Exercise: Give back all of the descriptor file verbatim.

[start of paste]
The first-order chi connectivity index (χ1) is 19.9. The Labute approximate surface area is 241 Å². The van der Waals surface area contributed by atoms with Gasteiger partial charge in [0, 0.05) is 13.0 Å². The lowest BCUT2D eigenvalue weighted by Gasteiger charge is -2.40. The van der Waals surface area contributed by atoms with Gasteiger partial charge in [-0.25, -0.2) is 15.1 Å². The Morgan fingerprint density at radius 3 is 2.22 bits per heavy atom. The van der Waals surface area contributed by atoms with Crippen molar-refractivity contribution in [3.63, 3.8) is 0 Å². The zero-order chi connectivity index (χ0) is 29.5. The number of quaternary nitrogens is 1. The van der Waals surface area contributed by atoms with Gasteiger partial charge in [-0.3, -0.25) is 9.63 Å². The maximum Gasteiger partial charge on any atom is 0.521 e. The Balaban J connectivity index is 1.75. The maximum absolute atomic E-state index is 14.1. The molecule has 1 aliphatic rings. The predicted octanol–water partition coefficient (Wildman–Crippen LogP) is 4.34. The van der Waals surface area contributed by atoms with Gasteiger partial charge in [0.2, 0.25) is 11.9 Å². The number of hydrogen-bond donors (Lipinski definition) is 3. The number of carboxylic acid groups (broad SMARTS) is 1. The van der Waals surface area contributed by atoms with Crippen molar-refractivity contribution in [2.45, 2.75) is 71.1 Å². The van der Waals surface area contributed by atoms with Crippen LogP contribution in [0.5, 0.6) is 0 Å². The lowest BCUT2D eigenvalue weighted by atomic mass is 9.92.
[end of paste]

The first-order chi connectivity index (χ1) is 19.9. The Labute approximate surface area is 241 Å². The van der Waals surface area contributed by atoms with Gasteiger partial charge in [0, 0.05) is 13.0 Å². The lowest BCUT2D eigenvalue weighted by Gasteiger charge is -2.40. The van der Waals surface area contributed by atoms with Gasteiger partial charge in [-0.25, -0.2) is 15.1 Å². The Morgan fingerprint density at radius 3 is 2.22 bits per heavy atom. The van der Waals surface area contributed by atoms with Crippen molar-refractivity contribution in [3.63, 3.8) is 0 Å². The zero-order chi connectivity index (χ0) is 29.5. The number of quaternary nitrogens is 1. The van der Waals surface area contributed by atoms with Gasteiger partial charge in [-0.3, -0.25) is 9.63 Å². The maximum Gasteiger partial charge on any atom is 0.521 e. The Balaban J connectivity index is 1.75. The maximum absolute atomic E-state index is 14.1. The molecule has 1 aliphatic rings. The predicted octanol–water partition coefficient (Wildman–Crippen LogP) is 4.34. The van der Waals surface area contributed by atoms with Gasteiger partial charge in [0.2, 0.25) is 11.9 Å². The number of hydrogen-bond donors (Lipinski definition) is 3. The number of carboxylic acid groups (broad SMARTS) is 1. The van der Waals surface area contributed by atoms with Crippen molar-refractivity contribution in [2.45, 2.75) is 71.1 Å². The van der Waals surface area contributed by atoms with Crippen LogP contribution in [0.5, 0.6) is 0 Å². The lowest BCUT2D eigenvalue weighted by atomic mass is 9.92.